"All Woman Sawmill" Topic for Lecture at Fox State Forest
FOR IMMEDIATE RELEASE
Amanda Nickerson, Communications Specialist
Society for the Protection of New Hampshire Forests
(603) 224-9945, ext. 301
"All Woman Sawmill" Topic for 2nd in Series at Fox State Forest
HILLSBOROUGH, N.H. March 12, 2007 — “I never talked about it, because when I did, no one would believe me,” says Barbara Webber, one of a dozen women hired by the US Forest Service in 1942 to help saw up trees downed by the Hurricane of 1938. You can hear her homegrown version of the “Rosie the Riveter” story on Tuesday, March 27 from 7 to 8:30 pm at Fox State Forest in Hillsborough. In the second presentation of the 2007 Cottrell/Baldwin Lecture Series, UNH Cooperative Extension forest industry specialist Sarah Smith will present “They Sawed Up A Storm: The Post-1938 Hurricane Salvage Operations.” Her slide presentation will tell the story of how a group of local mothers, daughters, and sisters came to operate an “all-woman” sawmill on the shores of Turkey Pond in Concord.
The Society for the Protection of New Hampshire Forests and the New Hampshire Division of Forest and Lands are co-sponsoring the series. For more information, please call 603-224-9945 or visit www.forestsociety.org.
The devastating hurricane that roared up the east coast back in 1938 left 600 people dead and $400 million in property damage in its wake. According to Smith, it was one of the most destructive storms to ever hit New England, flattening 15 million acres of forest. In response, the federal government initiated a huge salvage operation. It was before the time of widespread use of chain saws or mechanized skidders. Consequently, it would be several years before residents could cut their way out of the tangle of toppled timber using their handsaws and oxen. Nevertheless, so much wood was cut that it had to be stored in ponds until mill workers could cut it into usable lumber. According to Smith, Turkey Pond in Concord received the largest deposit of logs anywhere — 12 million board feet of white pine.
However by 1942, with World War II well underway, not enough able-bodied men were available to process the wood. In desperation, the US Forest Service decided to copy other wartime industries that were hiring women. They built a sawmill “designed to be operated by women” on the pond’s north side. They recruited a dozen women from the families of local sawmill workers, including Barbara Webber, who was 23 at the time, and her 18-year old sister Norma. “They thought of it as something interesting to do while their boyfriends went to war,” reports Smith. Nevertheless, the group worked hard and never missed a day, no matter what the weather. Smith’s presentation will include photos from scrapbooks kept by the female sawyers, along with tales of the unique trials and tribulations they underwent.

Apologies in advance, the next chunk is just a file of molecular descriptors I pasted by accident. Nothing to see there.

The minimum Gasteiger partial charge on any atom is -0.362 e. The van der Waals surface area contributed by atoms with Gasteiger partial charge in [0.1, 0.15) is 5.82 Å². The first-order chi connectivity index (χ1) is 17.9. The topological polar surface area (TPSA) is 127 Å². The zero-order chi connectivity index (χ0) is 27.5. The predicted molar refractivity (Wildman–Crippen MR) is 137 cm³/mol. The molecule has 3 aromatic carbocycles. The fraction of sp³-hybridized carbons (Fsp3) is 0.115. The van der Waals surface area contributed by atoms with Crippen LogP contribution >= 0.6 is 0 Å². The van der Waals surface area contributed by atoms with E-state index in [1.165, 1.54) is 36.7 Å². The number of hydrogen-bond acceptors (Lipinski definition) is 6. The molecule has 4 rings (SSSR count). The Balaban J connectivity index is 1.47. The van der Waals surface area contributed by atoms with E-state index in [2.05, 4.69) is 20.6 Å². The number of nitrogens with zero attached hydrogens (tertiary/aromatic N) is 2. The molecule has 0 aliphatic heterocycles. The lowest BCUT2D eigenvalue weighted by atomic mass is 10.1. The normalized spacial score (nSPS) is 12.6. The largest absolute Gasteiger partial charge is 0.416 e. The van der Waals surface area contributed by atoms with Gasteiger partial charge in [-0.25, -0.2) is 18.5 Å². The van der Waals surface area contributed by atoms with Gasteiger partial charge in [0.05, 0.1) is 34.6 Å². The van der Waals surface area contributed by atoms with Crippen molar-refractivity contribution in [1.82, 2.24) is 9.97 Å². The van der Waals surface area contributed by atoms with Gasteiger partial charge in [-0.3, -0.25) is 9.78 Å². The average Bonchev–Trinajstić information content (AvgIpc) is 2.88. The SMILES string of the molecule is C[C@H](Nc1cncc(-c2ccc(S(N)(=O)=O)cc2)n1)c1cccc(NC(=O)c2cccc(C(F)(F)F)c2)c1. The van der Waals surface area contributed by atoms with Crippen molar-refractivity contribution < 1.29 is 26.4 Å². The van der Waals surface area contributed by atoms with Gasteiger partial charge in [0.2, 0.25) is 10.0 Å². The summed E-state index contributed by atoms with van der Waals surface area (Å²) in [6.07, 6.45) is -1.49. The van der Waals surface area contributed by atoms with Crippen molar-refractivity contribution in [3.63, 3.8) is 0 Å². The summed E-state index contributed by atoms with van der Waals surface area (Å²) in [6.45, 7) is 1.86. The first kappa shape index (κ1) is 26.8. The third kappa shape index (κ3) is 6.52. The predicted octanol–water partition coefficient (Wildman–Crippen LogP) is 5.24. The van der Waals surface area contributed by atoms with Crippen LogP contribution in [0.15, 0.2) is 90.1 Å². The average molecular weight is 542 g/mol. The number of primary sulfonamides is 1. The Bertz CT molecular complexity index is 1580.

The Cottrell/Baldwin Lecture Series will continue on Tuesday, April 10th, when the Great Marlow Fire of 1941 — another, less beneficial result of the same hurricane — will be the topic. Historian and producer Tracy Messer will present his documentary about this historic conflagration that burned across 24,000 acres in three days, without the loss of one human life.
The series will conclude on April 24th with a presentation by Dr. Allen Koop from the Dartmouth College History Department, entitled “Stark Decency": A World War II German Prison Camp in New Hampshire.” The Cottrell/Baldwin Environmental Lecture Series at Fox State Forest honors the environmental, conservation, and scholarly legacies of the late conservationists Annette and Bill Cottrell and the late state forester Henry Baldwin. The series is proudly co-sponsored by the Society for the Protection of New Hampshire Forests and the New Hampshire Division of Forests and Lands, and is held annually at Fox State Forest in Hillsborough.
The Society for the Protection of New Hampshire Forests is the state’s oldest and largest non-profit land conservation organization. In order to preserve the quality of life New Hampshire residents know today, the goal of the Forest Society, in partnership with other conservation organizations, private landowners, and government, is to conserve an additional one million acres of the state’s most significant natural lands for trails, parks, farms and forests by 2026.